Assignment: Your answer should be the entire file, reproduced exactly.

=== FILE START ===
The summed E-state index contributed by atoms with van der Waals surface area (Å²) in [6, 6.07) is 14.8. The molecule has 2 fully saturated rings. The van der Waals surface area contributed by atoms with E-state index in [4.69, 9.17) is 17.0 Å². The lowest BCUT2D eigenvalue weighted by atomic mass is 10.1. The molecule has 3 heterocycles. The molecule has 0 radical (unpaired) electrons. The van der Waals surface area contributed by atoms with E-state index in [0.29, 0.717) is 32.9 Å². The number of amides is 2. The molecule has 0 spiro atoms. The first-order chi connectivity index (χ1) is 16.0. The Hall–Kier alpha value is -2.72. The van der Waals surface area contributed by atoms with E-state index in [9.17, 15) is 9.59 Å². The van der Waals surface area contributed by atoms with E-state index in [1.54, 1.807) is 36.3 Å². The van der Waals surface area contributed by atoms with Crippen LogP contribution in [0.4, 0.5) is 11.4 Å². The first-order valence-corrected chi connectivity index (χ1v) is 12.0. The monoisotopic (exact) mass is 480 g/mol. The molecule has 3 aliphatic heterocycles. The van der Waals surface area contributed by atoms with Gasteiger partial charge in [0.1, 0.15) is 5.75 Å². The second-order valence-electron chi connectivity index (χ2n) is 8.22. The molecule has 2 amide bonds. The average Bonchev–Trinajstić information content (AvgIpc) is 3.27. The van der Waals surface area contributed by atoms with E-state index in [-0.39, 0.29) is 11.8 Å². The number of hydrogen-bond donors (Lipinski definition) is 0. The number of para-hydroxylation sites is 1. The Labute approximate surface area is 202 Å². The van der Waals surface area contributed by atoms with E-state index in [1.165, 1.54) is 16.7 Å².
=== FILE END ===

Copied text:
The summed E-state index contributed by atoms with van der Waals surface area (Å²) in [6, 6.07) is 14.8. The molecule has 2 fully saturated rings. The van der Waals surface area contributed by atoms with E-state index in [4.69, 9.17) is 17.0 Å². The lowest BCUT2D eigenvalue weighted by atomic mass is 10.1. The molecule has 3 heterocycles. The molecule has 0 radical (unpaired) electrons. The van der Waals surface area contributed by atoms with E-state index in [0.29, 0.717) is 32.9 Å². The number of amides is 2. The molecule has 0 spiro atoms. The first-order chi connectivity index (χ1) is 16.0. The Hall–Kier alpha value is -2.72. The van der Waals surface area contributed by atoms with E-state index in [9.17, 15) is 9.59 Å². The van der Waals surface area contributed by atoms with E-state index in [1.54, 1.807) is 36.3 Å². The van der Waals surface area contributed by atoms with Crippen LogP contribution in [0.4, 0.5) is 11.4 Å². The first-order valence-corrected chi connectivity index (χ1v) is 12.0. The monoisotopic (exact) mass is 480 g/mol. The molecule has 3 aliphatic heterocycles. The van der Waals surface area contributed by atoms with Gasteiger partial charge in [0.1, 0.15) is 5.75 Å². The second-order valence-electron chi connectivity index (χ2n) is 8.22. The molecule has 2 amide bonds. The average Bonchev–Trinajstić information content (AvgIpc) is 3.27. The van der Waals surface area contributed by atoms with E-state index in [-0.39, 0.29) is 11.8 Å². The number of hydrogen-bond donors (Lipinski definition) is 0. The number of para-hydroxylation sites is 1. The Labute approximate surface area is 202 Å². The van der Waals surface area contributed by atoms with E-state index in [1.165, 1.54) is 16.7 Å².